The following is a look back at my ten favorite films of 2013. It’s important to note that at the time of this publication, I have seen almost every movie released in 2013 with the exception of Philomena, Mandela: Long Walk to Freedom, 47 Ronin, and Grudge Match. That being said, the list compiled below is based on the movies that I did see this year, and which of those were my favorites overall. I’m not necessarily saying that these are the ten best films of the year, but in my humble opinion, they are the ten that I enjoyed the most.
However, honorable mention goes to Short Term 12, Dallas Buyers Club, Oldboy, Captain Phillips, Gravity, Stories We Tell, Man of Tai Chi, This American Journey, Pacific Rim, and A Place Beyond the Pines, all of which came very close to making the final cut.
These are turbulent times, times of danger and uncertainty.
Times that call for fixed stars in the celestial firmament, for the assurance that only heroes can provide. There is a man suited for the task, a man who can show us the way in these disorienting days.
That man is Keanu Reeves.
For decades now, audiences have been taking the stoic leading man for granted, but around here at IAR HQ, the walls might as well be covered in posters featuring his piercing stare. Many movie stars find their groove in a specific type of role that play to their strengths and suit their particular stripe of charisma. Despite all the easy potshots folks have taken over the years, Keanu Reeves has maintained a rare kind of fearlessness, tackling all manner of characters and collaborating with the likes of Gus Van Sant, Bernardo Bertolucci, Kathryn Bigelow, and Francis Ford Coppola. He's played Siddartha Guatama, for example, and directed his own kung-fu extravaganza.
So out latest Rogue 10 compiles ten of our favorite Keanu Reeves performances, all of which remind us to appreciate his unique talents. If you're looking for something tongue in cheek, something mockingly ironic, then this isn't the list for you. This list sincerely celebrates Keanu in all his ballsy, enigmatic glory.
Next year, the star-spangled Avenger is returning to theaters.
And we've got a good feeling about Captain America: The Winter Soldier.
When last we saw Chris Evans as Steve Rogers, he was leading the titular superteam and enjoying some shawarma in The Avengers. That summer blockbuster marked the commercial peak (so far) of the roll Marvel Studios has been on for the past several years. Phase 2 of that roll kicked off in fine fashion this year with Iron Man 3, and continues in mere weeks with Thor: The Dark World.
But we're looking ahead to April 2014, when Cap tosses his signature shield on his first solo outing since Captain America: The First Avenger. Unlike that two-fisted World War II adventure, Captain America: The Winter Soldier brings Rogers into a recognizably modern world, a more cynical setting in which he confronts sinister conspiracies, untrustworthy characters, and a familiar figure with a bone to pick.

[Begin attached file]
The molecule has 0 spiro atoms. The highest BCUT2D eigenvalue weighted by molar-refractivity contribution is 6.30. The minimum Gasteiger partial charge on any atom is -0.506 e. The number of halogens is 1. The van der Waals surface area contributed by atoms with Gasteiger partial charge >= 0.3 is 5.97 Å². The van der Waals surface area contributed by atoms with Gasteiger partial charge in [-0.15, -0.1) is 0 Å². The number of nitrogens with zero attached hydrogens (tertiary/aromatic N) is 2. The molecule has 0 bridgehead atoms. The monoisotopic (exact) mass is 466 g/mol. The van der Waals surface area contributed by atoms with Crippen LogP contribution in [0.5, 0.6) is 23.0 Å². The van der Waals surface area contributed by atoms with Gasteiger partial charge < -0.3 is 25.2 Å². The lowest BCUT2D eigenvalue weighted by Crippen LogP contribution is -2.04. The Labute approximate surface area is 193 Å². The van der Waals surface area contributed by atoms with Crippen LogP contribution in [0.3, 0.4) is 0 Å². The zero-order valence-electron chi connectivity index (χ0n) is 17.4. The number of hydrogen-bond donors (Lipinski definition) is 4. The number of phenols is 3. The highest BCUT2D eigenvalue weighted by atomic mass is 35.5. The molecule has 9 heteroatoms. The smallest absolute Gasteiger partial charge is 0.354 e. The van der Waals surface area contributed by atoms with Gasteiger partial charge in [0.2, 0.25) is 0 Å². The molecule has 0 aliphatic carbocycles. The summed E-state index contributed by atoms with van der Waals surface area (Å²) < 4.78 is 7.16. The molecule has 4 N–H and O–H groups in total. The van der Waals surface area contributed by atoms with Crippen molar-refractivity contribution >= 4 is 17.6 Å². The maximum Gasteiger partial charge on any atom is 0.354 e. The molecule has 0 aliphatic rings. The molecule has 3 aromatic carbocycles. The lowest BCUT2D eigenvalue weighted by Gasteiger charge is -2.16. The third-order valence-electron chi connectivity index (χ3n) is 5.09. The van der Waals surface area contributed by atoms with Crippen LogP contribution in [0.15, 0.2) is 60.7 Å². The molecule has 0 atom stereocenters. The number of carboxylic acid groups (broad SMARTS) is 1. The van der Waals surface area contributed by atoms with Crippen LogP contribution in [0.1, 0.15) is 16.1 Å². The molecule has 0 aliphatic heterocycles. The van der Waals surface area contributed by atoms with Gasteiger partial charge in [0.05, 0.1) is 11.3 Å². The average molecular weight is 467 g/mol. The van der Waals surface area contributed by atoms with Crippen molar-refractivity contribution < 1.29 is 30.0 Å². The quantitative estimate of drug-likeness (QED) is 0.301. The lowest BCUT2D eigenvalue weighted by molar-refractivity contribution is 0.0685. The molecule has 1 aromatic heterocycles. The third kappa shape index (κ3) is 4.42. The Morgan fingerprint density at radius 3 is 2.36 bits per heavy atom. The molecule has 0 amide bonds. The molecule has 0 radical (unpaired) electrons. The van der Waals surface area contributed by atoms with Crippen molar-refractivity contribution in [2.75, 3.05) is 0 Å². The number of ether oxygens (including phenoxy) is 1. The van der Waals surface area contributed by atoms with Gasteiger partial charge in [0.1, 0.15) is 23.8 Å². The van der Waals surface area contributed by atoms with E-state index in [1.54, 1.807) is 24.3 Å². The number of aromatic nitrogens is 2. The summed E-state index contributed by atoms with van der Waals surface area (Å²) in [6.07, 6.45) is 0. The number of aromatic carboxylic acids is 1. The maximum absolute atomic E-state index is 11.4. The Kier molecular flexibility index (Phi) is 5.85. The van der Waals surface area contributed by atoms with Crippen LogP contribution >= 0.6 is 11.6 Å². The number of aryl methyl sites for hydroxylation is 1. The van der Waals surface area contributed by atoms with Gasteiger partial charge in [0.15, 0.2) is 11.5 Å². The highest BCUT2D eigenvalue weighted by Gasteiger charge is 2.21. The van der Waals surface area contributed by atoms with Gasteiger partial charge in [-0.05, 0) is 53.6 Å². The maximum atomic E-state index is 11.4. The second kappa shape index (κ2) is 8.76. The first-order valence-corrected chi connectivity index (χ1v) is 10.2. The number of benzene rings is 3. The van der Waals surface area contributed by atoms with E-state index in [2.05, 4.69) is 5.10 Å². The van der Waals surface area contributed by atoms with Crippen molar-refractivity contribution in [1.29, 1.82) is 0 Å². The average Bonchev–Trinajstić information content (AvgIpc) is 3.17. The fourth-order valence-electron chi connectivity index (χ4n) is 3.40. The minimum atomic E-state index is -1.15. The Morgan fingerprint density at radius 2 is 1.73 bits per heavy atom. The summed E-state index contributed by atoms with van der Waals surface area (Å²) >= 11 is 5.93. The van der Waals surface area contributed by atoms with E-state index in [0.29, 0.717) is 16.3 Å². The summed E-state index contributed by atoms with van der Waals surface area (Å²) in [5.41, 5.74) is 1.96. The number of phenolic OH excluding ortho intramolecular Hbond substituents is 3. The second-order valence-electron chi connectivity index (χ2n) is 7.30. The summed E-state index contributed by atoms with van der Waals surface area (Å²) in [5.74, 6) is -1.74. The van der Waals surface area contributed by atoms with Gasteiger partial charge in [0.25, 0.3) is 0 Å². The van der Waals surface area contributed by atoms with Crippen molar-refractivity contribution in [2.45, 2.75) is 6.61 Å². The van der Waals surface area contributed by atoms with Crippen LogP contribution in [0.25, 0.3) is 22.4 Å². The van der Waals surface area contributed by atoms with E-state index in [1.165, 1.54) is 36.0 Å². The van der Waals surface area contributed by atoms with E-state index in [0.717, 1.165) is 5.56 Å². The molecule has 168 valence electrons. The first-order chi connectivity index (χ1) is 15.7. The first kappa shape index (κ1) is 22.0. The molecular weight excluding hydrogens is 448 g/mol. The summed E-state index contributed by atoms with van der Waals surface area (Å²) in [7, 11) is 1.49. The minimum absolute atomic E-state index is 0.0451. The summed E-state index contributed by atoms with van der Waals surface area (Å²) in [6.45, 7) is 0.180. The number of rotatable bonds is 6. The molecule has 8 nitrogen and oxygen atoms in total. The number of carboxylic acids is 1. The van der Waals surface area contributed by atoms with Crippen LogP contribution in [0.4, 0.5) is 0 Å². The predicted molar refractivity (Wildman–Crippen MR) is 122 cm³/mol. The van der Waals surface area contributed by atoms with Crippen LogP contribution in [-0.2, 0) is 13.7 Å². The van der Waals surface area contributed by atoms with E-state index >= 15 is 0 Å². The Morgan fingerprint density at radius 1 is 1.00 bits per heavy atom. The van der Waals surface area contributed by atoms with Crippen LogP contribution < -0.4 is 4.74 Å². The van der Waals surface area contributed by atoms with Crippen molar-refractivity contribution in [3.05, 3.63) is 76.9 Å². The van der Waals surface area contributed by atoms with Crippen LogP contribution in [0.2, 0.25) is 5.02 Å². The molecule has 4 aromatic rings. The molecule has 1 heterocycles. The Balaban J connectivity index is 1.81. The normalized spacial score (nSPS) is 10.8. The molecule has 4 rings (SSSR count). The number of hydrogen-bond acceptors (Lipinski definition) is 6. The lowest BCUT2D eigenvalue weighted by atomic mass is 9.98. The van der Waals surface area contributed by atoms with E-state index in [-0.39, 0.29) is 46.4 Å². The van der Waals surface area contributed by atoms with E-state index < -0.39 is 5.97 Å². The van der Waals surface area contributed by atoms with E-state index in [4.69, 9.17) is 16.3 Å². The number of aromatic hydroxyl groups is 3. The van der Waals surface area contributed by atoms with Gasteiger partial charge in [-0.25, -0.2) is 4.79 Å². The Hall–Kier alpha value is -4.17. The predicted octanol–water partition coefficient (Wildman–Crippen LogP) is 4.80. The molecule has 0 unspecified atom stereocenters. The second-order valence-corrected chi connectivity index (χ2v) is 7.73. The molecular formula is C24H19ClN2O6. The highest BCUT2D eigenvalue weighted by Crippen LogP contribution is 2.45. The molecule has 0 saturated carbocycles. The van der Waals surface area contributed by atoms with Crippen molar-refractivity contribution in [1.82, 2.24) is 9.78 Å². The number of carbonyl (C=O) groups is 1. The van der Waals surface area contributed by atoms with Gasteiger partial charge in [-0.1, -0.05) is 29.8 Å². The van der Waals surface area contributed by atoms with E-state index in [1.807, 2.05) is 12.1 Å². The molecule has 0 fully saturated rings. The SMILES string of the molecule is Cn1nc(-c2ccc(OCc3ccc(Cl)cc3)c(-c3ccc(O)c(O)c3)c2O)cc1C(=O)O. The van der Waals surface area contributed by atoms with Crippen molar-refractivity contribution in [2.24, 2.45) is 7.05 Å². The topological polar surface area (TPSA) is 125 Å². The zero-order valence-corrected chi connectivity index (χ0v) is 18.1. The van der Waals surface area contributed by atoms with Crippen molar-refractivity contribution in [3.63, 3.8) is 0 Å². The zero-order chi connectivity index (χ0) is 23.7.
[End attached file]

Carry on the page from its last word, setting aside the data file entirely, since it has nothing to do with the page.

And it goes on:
Marvel Studios unveiled the first Winter Soldier teaser trailer just this morning. By now, you've probably laid eyes on the trailer, but if not, click right here.
We've long heard that this sequel is a comic book movie riff on the conspiracy thrillers of the 1970s. The trailer shows just that, combining event movie spectacle and shadowy goings-on. Basically, Captain America: The Winter Soldier looks fantastic. So much so we here at IAR wanted to share just a few of the reasons that we're properly excited for the sequel after viewing the first trailer.
We need to talk about Alan.
The Hangover Part III arrives on Blu-ray and all manner of home entertainment platforms this week, completing the comedy trilogy that began with one raucous night in Vegas four years ago. With the final installment, the strange misadventures of the Wolfpack have concluded, sending Phil (Bradley Cooper), Stu (Ed Helms), and Doug (Justin Bartha) figuratively riding off into the sunset.
Even Alan Garner, the man who started all the trouble by drugging his fellow bachelor partiers, achieves some resolution by the end of The Hangover Part III.
Alan is the trilogy's spirit animal: a volatile, childish, oddly innocent human non-sequitur, a dangerous and unfathomable case study who is also endearing in his vulnerability. There's a bit of Eric Cartman in Alan, along with a sprinkling of Rain Man and pinch of Pee-wee Herman for flavor. While credit must go to the filmmakers (Craig Mazin, Scot Armstrong, Jon Lucas, Scott Moore, and director Todd Phillips all contributed as screenwriters), Alan unmistakably belongs to Zach Galifianakis. Anyone familiar with his absurd stand-up will recognize elements of Galifianakis's style and fixations in the character.
Tiger encounters, revelations of transgender trysts, car chases, face tattoos, and full frontal male nudity all end up inspiring lots of conversation, but our latest Rogue 10 doesn't compile such moments. Instead, we're preserving for posterity ten Alan-centric moments that don't get the same attention. These aren't centerpiece gigs destined to be included in every trailer and TV spot. These are quick, seemingly inconsequential moments that keep The Hangover films humming along, and also tell us a lot about the characters.
In this case, they originate with and tell us about the unknowable Alan Garner.